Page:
Snowball ban in Houghton

John Lodder

Karisa Steffans, Tech Editor

With winter carnival approaching, everyone seems to be taking a bit of a break from focus on school work and research. So, rather than our usual Tech Section pieces focused on what developments we have going on at Tech, we’re going to discuss something a little bit different and more involved with the theme of this week – the snowball ban.

Many students might have heard of the existence of this ban, though if you are from out of the area, you might not even be aware that this exists. Within the city of Houghton, there is an ordinance that prohibits people from throwing or propelling “…any snowball, missile or object towards any person, moving vehicle or building.” In other words, it is illegal to throw a snowball or start a snowball fight in Houghton, MI.

Now, this seems to be an odd ban, considering how much opportunity there is to have fun in the snow here in Houghton. People celebrate building snow sculptures, skiing, hockey, and pretty much any other winter activity you can think of in the snow. Yet, this ban prevents snowball fights entirely. True, there are those that do not enjoy such activities. However, this simply seems to be a bit of an extreme choice to ban it entirely. Snowball fights are an activity meant for fun, which many people of all ages enjoy. I know I have memories of snowball fights with my family, even as a person who wasn’t particularly fond of starting such things. Even when I was around others that did not like snowball fights, they would typically stop after a single objection to participating. As a result, it isn’t often that people are forced into such an event. Snowball fights are easy to opt out of, and are a way of having fun in the snow that just seems fitting for a city like Houghton, where the snow never stops coming. Yet, this ban still exists, preventing this from happening.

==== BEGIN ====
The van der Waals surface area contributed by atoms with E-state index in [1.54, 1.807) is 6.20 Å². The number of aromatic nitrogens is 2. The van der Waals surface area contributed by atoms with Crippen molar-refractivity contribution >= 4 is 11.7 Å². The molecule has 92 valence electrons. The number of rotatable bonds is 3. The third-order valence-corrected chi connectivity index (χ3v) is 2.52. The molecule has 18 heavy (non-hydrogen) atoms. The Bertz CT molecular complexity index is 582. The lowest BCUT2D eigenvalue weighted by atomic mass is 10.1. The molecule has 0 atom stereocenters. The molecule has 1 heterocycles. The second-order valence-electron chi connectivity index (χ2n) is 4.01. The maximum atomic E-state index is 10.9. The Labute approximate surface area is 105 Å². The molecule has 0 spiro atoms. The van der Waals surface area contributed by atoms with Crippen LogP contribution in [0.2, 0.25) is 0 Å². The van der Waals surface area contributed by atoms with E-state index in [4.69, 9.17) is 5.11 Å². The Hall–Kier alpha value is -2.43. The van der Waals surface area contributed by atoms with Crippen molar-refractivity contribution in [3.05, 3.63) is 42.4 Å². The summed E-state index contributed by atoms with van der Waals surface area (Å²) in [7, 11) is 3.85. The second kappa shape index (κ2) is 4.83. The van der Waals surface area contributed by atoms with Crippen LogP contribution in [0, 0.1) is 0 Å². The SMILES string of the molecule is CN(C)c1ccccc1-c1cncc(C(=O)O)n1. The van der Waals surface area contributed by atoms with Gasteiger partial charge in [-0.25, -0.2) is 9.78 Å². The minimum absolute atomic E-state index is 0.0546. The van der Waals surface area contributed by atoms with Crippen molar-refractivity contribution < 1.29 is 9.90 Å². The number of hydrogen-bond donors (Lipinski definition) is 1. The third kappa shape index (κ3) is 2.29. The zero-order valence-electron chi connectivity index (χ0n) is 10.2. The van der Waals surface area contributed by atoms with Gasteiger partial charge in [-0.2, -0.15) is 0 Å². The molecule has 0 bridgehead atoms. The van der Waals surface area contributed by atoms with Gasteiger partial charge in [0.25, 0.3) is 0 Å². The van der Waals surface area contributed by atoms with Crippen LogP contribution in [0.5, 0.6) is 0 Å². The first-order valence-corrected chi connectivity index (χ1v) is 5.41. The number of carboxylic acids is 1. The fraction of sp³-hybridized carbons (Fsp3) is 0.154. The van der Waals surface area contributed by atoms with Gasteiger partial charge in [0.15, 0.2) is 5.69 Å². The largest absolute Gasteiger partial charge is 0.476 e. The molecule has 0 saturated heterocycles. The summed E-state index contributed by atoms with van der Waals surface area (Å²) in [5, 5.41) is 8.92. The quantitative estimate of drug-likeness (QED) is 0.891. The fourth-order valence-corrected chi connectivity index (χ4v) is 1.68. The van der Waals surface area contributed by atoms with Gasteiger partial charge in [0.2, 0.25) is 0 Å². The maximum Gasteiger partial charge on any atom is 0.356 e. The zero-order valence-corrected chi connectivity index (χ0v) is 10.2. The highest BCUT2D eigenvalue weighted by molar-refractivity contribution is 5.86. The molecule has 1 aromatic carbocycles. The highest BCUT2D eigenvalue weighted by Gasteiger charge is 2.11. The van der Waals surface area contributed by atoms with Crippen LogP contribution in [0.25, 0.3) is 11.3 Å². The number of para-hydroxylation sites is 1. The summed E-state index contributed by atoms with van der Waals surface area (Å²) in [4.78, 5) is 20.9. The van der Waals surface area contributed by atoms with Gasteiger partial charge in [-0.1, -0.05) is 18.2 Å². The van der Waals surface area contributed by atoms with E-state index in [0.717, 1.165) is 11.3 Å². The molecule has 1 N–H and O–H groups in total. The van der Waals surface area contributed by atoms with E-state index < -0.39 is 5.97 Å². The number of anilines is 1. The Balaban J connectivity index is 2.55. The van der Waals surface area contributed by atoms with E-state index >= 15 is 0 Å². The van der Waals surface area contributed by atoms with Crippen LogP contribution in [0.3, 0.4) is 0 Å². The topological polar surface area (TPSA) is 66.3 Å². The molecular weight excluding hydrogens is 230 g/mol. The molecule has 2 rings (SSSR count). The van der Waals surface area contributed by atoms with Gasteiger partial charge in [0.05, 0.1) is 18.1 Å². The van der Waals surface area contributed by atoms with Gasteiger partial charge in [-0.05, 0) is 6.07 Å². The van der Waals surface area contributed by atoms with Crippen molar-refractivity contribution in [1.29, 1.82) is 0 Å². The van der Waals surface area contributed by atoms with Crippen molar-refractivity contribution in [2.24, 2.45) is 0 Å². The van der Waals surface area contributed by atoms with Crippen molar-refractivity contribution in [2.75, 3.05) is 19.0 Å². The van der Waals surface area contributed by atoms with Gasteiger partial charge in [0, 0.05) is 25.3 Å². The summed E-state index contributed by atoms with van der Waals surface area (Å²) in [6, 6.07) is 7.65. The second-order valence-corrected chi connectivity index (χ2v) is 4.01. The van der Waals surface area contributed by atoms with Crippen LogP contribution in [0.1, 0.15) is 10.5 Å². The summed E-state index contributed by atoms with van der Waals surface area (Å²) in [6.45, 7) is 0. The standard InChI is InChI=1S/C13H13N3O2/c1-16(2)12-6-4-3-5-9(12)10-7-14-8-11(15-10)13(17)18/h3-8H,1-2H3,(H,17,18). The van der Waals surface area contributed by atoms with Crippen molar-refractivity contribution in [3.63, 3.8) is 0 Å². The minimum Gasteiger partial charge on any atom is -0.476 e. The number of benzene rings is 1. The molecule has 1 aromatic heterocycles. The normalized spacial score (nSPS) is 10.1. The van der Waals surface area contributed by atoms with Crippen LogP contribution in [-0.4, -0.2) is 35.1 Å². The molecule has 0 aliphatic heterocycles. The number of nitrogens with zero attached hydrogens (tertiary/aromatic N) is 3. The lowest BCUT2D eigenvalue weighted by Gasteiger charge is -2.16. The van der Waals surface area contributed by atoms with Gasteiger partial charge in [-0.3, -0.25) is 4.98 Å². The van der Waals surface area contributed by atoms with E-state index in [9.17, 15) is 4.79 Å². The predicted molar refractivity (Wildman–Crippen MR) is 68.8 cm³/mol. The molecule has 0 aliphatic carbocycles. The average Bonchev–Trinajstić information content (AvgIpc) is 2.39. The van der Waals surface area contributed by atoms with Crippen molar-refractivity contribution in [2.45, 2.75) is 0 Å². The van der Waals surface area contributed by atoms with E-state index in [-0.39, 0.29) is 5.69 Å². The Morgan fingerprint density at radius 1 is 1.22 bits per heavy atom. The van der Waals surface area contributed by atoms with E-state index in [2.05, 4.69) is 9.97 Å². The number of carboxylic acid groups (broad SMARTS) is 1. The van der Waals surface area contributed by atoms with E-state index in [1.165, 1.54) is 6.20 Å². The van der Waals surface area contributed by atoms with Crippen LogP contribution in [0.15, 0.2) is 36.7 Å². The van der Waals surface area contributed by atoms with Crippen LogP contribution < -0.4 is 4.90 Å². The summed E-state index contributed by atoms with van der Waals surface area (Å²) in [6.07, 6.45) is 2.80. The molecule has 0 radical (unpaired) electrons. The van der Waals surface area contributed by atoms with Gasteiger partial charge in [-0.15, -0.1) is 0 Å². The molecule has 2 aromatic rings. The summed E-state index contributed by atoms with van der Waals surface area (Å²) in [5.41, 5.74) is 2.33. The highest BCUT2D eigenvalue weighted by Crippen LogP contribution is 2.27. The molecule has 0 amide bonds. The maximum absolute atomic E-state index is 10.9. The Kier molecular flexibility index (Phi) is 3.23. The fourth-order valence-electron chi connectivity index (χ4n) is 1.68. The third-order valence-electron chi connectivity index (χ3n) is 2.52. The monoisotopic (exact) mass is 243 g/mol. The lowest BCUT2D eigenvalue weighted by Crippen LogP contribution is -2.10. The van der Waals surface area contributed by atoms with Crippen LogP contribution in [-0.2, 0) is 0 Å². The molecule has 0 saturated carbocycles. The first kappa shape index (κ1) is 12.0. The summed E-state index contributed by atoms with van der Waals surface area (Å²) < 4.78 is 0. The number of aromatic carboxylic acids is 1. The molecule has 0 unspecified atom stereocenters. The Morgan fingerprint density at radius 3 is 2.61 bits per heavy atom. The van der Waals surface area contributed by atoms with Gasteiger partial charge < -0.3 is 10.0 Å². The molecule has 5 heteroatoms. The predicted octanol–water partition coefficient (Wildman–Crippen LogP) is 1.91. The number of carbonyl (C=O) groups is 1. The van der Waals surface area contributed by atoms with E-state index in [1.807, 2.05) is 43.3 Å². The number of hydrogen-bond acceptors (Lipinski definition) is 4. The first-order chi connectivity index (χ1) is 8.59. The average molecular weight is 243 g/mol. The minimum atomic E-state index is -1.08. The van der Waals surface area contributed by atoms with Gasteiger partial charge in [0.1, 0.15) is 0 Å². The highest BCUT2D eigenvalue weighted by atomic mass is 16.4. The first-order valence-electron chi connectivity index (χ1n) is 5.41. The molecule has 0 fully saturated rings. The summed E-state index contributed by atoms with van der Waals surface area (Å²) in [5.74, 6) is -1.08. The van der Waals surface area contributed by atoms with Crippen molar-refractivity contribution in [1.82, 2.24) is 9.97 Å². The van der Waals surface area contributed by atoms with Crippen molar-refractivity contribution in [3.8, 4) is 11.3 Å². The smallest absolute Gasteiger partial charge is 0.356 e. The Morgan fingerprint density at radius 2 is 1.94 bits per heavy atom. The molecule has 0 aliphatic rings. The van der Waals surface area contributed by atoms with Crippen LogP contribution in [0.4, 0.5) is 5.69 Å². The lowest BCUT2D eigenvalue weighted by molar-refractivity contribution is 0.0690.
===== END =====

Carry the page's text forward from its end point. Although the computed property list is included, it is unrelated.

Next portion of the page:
To think about this from another perspective, there could possibly be a reason behind this ban. With how cold it remains here, the snow does get fairly frozen, to the point of likely mixing with pieces of ice. As a result, snowballs that are made could be more dangerous than in other locations, if they contain something more solid. While still not incredibly dangerous, it is possible for someone to get hurt as a result if the snowball is directed towards them. Throwing one at a moving vehicle also poses the risk of potentially hitting their windshield and impeding their vision while driving. For the last piece of the ordinance, throwing it at a building also poses a potential risk as well. Someone walking out of the building might get hit, and again, if there is ice caught within the snow, it is possible to damage windows or the building with such an object.  As a result, there are some reasons for the existence of such a ban, despite the oddity of it being made.

To enforce this ban, there is also a fine involved for anyone seen throwing a snowball. For the first offense, there is a fifty dollar fine. That fine increases to one hundred dollars if you violate again. Considering the offense, this seems to be a reasonable method for enforcing the ordinance. Throwing snowballs isn’t typically dangerous, yet there does need to be some form of preventing a violation of the city’s ordinances. This is a way for the city to ensure that the snowball fights are prevented, without punishing people too severely for what seems to be a more minor infraction.

Overall, this is an interesting topic to consider. What side do you fall on? Do you think the snowball ban is justified? Either way, I hope you enjoyed this little break from the usual Tech Section, and that you all have fun during Winter Carnival this year. Have some fun in the snow, but make sure you don’t start any snowball fights!